Bennigsen (noble family)
Bennigsen (also Benningsen or Bendisen ) is the name of an old noble family from Lower Saxony . The lords of Bennigsen belong to the Calenberg nobility and are of the same tribe and coat of arms as those of Jeinsen . Branches of the family still exist today.
Relationship is to the letter noble family of Bennigsen that the Prussian captain Gustav Bennigsen back. He was a natural son of lieutenant Rudolf von Bennigsen († 1800) from the Elector of Brunswick-Lüneburg to Bennigsen and Arnum and Sophia Rother and received the nobility through Prussian nobility legitimation on November 27, 1819.
The family first appeared on June 24, 1311 with the brothers Burchhardus and Helmicus de Bennekessen in Pattensen . The trunk series begins with ashes from Bennekessen (* before 1440; † around 1502). The eponymous seat of Bennigsen , today a village in the town of Springe in the Hanover region , was given as a fief by the Count of Schaumburg, who died out in 1640 . The manor Bennigsen is still owned by descendants, however, now an adopted family (lamp), while the name of Bennigsen adopted, but needle legally not the noble v. Bennigsen heard.
The Benningsen are of a tribe with the extinct noble families of Crimpe and the von Jeinsen , who until the 15th century had the same coat of arms , with the sloping crossbow shaft . The oldest documented common ancestor was Burchard von Crimpe , who appeared in 1261 as the Graflich -Schaumburg Burgmann in Stadthagen .
Lines and possessions
In addition to their possessions in the Calenberger Land , members of the family were able to acquire other goods in the diocese of Minden and Hildesheim at an early stage ; so among others Banteln , Gronau and Dötzum (today a district of Gronau). Later branches also became property in Magdeburg and Lower Lusatia . In 1618 the Bennigsen split into the older line to Banteln and the younger line to Bennigsen.
Members from both lines rose to high ecclesiastical and secular offices. Theoderich von Bennigsen was abbot of the Corvey monastery in 1586 , Johann Levin von Bennigsen became provost in Walbeck monastery in 1619 , and Bethmann Franz von Bennigsen appeared in 1677 as the commander of the office near Dessau. Levin Adolph von Bennigsen, Lord of Banteln, became Duke of Brunswick's castle captain and treasurer of the Hildesheim Monastery in 1679 . Friedrich Hermann von Bennigsen 1709 was Kurbraunschweiger Colonel and Palace captain, his brother Wolf Erich von Bennigsen was electoral Saxon advice and Hofrichter to Wittenberg .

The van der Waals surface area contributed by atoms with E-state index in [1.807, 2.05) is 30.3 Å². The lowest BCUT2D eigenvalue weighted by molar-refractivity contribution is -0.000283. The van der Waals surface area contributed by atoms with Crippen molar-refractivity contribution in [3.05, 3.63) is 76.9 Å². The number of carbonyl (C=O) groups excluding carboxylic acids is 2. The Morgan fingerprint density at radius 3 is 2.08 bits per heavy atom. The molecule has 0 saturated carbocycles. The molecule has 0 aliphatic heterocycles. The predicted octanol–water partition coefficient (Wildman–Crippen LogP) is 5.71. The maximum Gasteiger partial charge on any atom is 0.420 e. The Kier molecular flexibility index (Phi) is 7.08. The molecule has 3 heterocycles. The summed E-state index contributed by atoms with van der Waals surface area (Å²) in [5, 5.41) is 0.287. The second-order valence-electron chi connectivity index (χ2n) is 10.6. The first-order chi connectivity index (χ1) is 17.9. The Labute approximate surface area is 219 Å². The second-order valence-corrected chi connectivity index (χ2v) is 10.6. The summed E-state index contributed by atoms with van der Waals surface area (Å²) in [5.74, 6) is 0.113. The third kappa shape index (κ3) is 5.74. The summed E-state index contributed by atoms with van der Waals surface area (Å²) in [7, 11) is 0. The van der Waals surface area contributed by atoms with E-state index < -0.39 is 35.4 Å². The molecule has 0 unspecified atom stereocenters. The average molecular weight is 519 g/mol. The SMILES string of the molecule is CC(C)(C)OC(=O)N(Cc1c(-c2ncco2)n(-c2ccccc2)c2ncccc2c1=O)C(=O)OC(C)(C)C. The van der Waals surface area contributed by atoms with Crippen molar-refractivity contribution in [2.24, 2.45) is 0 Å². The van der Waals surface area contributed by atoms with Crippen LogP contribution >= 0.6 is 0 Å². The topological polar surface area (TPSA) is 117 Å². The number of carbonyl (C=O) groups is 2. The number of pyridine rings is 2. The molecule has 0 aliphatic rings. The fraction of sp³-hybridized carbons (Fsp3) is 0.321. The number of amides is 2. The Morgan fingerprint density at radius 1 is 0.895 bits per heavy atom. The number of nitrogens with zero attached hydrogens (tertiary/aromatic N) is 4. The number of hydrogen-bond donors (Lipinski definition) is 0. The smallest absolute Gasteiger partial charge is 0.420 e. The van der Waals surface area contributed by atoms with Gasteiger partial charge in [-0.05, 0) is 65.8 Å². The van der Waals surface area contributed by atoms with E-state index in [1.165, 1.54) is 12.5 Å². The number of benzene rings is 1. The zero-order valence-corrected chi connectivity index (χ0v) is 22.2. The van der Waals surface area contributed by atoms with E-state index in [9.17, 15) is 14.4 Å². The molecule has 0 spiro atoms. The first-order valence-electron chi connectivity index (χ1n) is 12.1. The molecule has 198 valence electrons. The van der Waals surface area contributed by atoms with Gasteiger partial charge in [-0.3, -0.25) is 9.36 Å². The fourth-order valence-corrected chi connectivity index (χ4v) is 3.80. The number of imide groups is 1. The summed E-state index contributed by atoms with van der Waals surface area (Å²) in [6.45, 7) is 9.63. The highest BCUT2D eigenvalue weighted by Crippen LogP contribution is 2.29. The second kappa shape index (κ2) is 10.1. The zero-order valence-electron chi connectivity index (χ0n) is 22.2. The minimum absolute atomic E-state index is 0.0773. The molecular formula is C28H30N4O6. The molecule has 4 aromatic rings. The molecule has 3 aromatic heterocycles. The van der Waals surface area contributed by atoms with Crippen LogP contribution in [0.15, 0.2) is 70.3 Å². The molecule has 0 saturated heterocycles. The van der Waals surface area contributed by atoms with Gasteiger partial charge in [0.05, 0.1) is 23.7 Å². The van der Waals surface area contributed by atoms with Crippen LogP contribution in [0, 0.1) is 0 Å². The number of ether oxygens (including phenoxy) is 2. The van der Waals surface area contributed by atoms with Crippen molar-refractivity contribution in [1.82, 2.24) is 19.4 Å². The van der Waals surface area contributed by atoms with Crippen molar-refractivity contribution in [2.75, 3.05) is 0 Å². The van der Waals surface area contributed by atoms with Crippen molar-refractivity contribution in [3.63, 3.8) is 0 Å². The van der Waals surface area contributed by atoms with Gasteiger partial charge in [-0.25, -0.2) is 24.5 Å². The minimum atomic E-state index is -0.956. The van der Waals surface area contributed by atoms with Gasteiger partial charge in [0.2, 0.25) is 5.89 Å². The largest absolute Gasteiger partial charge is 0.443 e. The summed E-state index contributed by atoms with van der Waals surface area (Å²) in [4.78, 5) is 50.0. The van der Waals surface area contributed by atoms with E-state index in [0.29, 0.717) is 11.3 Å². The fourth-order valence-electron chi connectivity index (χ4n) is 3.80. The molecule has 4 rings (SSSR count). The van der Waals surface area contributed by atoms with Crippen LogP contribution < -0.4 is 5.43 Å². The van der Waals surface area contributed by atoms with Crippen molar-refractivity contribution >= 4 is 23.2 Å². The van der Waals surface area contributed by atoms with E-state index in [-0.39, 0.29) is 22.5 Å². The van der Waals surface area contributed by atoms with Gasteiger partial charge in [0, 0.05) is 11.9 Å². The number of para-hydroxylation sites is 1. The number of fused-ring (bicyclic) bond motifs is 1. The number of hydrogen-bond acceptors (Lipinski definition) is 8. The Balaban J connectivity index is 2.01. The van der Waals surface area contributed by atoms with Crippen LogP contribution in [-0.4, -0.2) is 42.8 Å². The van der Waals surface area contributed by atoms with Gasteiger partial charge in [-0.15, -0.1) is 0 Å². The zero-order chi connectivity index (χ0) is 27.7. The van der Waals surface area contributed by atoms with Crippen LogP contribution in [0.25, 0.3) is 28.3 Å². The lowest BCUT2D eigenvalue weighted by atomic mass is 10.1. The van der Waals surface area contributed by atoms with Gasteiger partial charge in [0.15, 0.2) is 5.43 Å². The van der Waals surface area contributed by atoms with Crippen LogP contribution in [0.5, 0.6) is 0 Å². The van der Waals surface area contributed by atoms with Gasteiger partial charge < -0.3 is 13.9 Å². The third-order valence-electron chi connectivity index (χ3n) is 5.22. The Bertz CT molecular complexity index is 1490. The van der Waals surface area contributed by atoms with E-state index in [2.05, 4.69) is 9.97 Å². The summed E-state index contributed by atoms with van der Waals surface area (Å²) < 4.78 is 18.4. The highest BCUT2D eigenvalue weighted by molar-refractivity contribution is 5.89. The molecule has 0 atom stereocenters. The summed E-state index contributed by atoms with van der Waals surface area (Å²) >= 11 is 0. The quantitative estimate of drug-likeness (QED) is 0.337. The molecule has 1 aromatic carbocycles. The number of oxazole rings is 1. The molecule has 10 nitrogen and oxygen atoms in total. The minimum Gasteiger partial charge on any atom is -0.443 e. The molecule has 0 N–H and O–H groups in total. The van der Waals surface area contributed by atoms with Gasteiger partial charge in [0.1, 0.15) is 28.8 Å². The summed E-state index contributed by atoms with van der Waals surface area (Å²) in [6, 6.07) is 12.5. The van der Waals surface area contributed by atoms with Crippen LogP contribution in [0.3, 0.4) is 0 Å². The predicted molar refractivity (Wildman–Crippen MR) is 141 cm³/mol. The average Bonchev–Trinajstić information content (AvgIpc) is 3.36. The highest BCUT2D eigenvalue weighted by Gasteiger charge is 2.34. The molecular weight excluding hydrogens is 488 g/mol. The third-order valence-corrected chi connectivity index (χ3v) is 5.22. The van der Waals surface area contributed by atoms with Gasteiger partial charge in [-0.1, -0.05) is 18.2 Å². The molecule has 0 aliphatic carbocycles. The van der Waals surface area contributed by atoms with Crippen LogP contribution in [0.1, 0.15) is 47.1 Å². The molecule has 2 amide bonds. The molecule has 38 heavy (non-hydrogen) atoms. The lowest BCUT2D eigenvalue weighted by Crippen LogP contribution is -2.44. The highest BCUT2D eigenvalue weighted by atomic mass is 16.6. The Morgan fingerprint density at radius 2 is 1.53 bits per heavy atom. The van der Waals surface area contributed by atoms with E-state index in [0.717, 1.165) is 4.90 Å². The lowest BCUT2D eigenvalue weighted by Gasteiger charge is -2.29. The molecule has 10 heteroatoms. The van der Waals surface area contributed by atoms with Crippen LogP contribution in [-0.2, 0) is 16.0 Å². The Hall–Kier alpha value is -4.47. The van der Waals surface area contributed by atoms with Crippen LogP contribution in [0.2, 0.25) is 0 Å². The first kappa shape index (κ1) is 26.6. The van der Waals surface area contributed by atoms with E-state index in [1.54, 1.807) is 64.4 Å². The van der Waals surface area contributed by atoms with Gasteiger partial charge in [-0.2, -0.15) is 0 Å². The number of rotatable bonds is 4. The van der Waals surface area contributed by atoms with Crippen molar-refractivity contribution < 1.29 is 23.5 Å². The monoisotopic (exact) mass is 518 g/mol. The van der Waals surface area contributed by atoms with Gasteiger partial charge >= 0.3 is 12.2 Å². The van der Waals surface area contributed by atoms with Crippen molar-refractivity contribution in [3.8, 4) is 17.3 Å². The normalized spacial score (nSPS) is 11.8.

Several members of the Bennigsen line have recently been in royal Prussian court, military and administrative services. August Christian von Bennigsen (* 1765), Prussian staff officer, retired to his ancestral estate after the Peace of Tilsiter . In 1813 he and General von Dörnberg gathered new troops with whom he joined the German Legion as a brigadier and lieutenant colonel . He died on September 1, 1815 while bathing in Ostend . His descendants later served as officers in the Prussian army . Rudolf von Bennigsen (1824–1902), who came from this line, was an important German politician. He was a co-founder of the German National Association and the National Liberal Party . From 1873 to 1879 he was President of the Prussian House of Representatives and later President of the Province of Hanover .
The Imperial Russian General of the Cavalry Levin August von Bennigsen (1745-1826), son of Levin Friedrich von Bennigsen, lord of Banteln and Völksen and ducal colonel of Brunswick, and Henriette von Rauchhaupt came from the line of Banteln . During the Wars of Liberation he was General en Chief and Commanding General of the Polish Army. A son from his fourth marriage was Alexander Levin Graf von Bennigsen (1809-1893), who was commissioned by King Ernst August of Hanover in 1848 to set up a ministry and in this took over the ministry of foreign affairs .
In the Kingdom of Hanover , the family belonged to the knightly nobility. In August 1911, the family celebrated the 600th anniversary of the building of their ancestral castle.